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Skylight Installation

Leak-Free Skylight Installation Tips

Understanding Flashings

As I address in another article, a wide majority of roof leaks occur where 'things' stick up through roofs. Shingles in and of themselves rarely leak, except when worn or damaged by wind. Flashings are almost always the first place I look when a leak has developed in a roof.

Skylight technology has advanced to a point where the skylight itself is virtually leakproof. The only way a leak will develop is where the roof butts up against the skylight. This, of course, is where the flashing is!

Most roofing materials such as shingles, slate, tile and cedar shakes depend upon gravity to keep water from entering your house. The roofing materials generally overlap one another in a staggered fashion to shed water down the roof. The steeper the pitch of the roof, the better the system works. Low pitched roofs are more prone to developing leaks because the water moves down the roof at a slower rate.

Flashings work using the same principles. They overlap one another beginning at the bottom of the object where it penetrates the roof. Each course of roofing material has a piece of flashing (step flashing) on top of the last piece of roofing which abuts the object which is penetrating the roof. The next (higher) course of roofing materials then covers this flashing. The flashings are 'laced' into each course of shingles, slate, etc.

The only way that water can enter alongside the 'object' is for it to travel uphill (against the force of gravity). This phenomena can happen in areas that receive snowfall. They are called ice dams. If you live in such an area, special products need to be included in your skylight installation to prevent leaks from ice dams. This linked article talks about these special products.

If you decide to hire an individual or company to install a skylight for you, ask them pointed questions about flashings. If you don't know the questions to ask, read up on flashings. Most of the skylight manufacturers have helpful literature explaining their individual flashing kits or systems.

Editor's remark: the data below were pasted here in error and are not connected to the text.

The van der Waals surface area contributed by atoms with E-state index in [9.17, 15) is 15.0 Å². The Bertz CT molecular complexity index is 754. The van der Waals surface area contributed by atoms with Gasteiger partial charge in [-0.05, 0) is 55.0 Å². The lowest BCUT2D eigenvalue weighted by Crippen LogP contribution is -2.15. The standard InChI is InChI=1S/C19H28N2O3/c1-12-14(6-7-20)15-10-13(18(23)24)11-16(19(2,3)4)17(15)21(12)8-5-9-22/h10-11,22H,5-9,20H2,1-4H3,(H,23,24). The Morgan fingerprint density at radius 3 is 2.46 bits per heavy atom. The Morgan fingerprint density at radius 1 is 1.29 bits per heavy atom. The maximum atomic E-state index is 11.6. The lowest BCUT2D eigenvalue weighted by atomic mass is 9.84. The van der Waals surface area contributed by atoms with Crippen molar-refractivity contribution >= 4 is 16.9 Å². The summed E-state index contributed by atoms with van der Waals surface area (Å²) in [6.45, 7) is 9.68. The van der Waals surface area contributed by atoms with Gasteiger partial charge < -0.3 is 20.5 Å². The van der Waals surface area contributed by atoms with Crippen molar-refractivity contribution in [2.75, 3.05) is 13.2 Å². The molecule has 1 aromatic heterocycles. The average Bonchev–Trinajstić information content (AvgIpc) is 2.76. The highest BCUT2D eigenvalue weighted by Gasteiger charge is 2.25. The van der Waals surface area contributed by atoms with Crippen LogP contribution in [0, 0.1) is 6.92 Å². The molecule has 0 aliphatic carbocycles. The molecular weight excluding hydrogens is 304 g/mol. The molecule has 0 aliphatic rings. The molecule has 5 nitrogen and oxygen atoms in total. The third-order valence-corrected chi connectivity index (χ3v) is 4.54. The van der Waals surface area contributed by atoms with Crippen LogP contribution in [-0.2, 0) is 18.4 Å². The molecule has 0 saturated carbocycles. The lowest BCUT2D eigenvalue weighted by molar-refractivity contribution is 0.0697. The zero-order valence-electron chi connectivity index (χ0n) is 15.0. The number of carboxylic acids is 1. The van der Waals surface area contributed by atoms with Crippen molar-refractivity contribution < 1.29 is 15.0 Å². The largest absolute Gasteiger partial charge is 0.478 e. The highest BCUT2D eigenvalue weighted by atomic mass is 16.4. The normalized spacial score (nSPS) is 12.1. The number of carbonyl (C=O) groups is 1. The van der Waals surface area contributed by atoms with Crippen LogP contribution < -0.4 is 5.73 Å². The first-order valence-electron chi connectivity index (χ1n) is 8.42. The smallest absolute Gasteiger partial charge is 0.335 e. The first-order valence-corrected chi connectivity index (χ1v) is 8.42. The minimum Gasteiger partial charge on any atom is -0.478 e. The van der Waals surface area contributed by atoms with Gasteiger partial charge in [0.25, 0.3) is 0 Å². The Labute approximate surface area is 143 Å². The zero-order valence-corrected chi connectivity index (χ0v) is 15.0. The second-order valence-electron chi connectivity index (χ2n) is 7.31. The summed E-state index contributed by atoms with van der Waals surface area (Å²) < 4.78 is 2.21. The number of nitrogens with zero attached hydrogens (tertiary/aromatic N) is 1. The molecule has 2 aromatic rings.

Following Directions

I have installed many different brands of skylights. While all are similar, there are specific steps involved with each skylight in order to ensure a leak-free installation. It is important for you to make sure that you and your installer read the instructions before proceeding.

This is especially true if you are installing a skylight which opens and closes. Examples of this are 'ventilating' skylights or roof windows. The installation of these units is very critical. If directions are not closely followed, there is a good chance that the skylight will bind or close improperly. If this happens, be prepared for a leak!!

Caulk and Roofing Cement

Caulking and roofing cement are materials that generally should not be found on your jobsite. Some installation instructions call out for sealants to be used in hidden locations as an extra precaution or insurance policy against leaks. These materials should never be used in exposed areas of the skylight installation or alongside the frame or flashings. If these materials are used in this fashion on your skylight, something is wrong!

Caulking and roofing cement work well for emergency or temporary repairs. They are not to be used as permanent solutions to a leak. Don't let someone tell you differently.

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